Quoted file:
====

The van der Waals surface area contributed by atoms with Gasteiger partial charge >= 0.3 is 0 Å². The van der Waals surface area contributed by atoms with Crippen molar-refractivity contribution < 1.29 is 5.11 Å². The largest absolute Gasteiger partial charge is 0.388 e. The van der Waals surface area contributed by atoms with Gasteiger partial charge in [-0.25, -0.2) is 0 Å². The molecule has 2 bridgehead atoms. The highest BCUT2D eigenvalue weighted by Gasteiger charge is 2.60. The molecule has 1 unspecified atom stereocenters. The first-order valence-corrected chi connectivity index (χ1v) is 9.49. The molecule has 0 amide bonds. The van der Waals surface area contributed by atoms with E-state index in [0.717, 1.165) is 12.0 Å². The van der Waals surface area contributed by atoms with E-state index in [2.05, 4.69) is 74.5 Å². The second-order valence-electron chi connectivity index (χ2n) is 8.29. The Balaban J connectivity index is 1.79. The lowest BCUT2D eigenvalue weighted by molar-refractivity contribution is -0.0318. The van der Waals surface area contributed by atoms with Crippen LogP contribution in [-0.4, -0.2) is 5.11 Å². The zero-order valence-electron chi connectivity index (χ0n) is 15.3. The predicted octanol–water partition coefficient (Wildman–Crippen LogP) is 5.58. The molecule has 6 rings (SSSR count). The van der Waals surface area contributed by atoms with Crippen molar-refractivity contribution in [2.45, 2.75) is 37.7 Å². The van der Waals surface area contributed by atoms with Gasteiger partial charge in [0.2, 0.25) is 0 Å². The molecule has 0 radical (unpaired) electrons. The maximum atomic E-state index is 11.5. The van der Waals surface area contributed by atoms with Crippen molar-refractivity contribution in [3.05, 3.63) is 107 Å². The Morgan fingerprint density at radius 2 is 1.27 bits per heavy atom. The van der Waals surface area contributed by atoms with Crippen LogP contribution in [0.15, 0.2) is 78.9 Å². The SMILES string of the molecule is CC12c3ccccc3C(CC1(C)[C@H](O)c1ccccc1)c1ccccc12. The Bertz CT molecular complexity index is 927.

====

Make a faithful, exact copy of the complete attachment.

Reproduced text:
The van der Waals surface area contributed by atoms with Gasteiger partial charge >= 0.3 is 0 Å². The van der Waals surface area contributed by atoms with Crippen molar-refractivity contribution < 1.29 is 5.11 Å². The largest absolute Gasteiger partial charge is 0.388 e. The van der Waals surface area contributed by atoms with Gasteiger partial charge in [-0.25, -0.2) is 0 Å². The molecule has 2 bridgehead atoms. The highest BCUT2D eigenvalue weighted by Gasteiger charge is 2.60. The molecule has 1 unspecified atom stereocenters. The first-order valence-corrected chi connectivity index (χ1v) is 9.49. The molecule has 0 amide bonds. The van der Waals surface area contributed by atoms with E-state index in [0.717, 1.165) is 12.0 Å². The van der Waals surface area contributed by atoms with E-state index in [2.05, 4.69) is 74.5 Å². The second-order valence-electron chi connectivity index (χ2n) is 8.29. The Balaban J connectivity index is 1.79. The lowest BCUT2D eigenvalue weighted by molar-refractivity contribution is -0.0318. The van der Waals surface area contributed by atoms with Crippen LogP contribution in [-0.4, -0.2) is 5.11 Å². The zero-order valence-electron chi connectivity index (χ0n) is 15.3. The predicted octanol–water partition coefficient (Wildman–Crippen LogP) is 5.58. The molecule has 6 rings (SSSR count). The van der Waals surface area contributed by atoms with Crippen molar-refractivity contribution in [2.45, 2.75) is 37.7 Å². The van der Waals surface area contributed by atoms with Gasteiger partial charge in [0.2, 0.25) is 0 Å². The molecule has 0 radical (unpaired) electrons. The maximum atomic E-state index is 11.5. The van der Waals surface area contributed by atoms with Crippen molar-refractivity contribution in [3.05, 3.63) is 107 Å². The Morgan fingerprint density at radius 2 is 1.27 bits per heavy atom. The van der Waals surface area contributed by atoms with Crippen LogP contribution in [0.15, 0.2) is 78.9 Å². The SMILES string of the molecule is CC12c3ccccc3C(CC1(C)[C@H](O)c1ccccc1)c1ccccc12. The Bertz CT molecular complexity index is 927.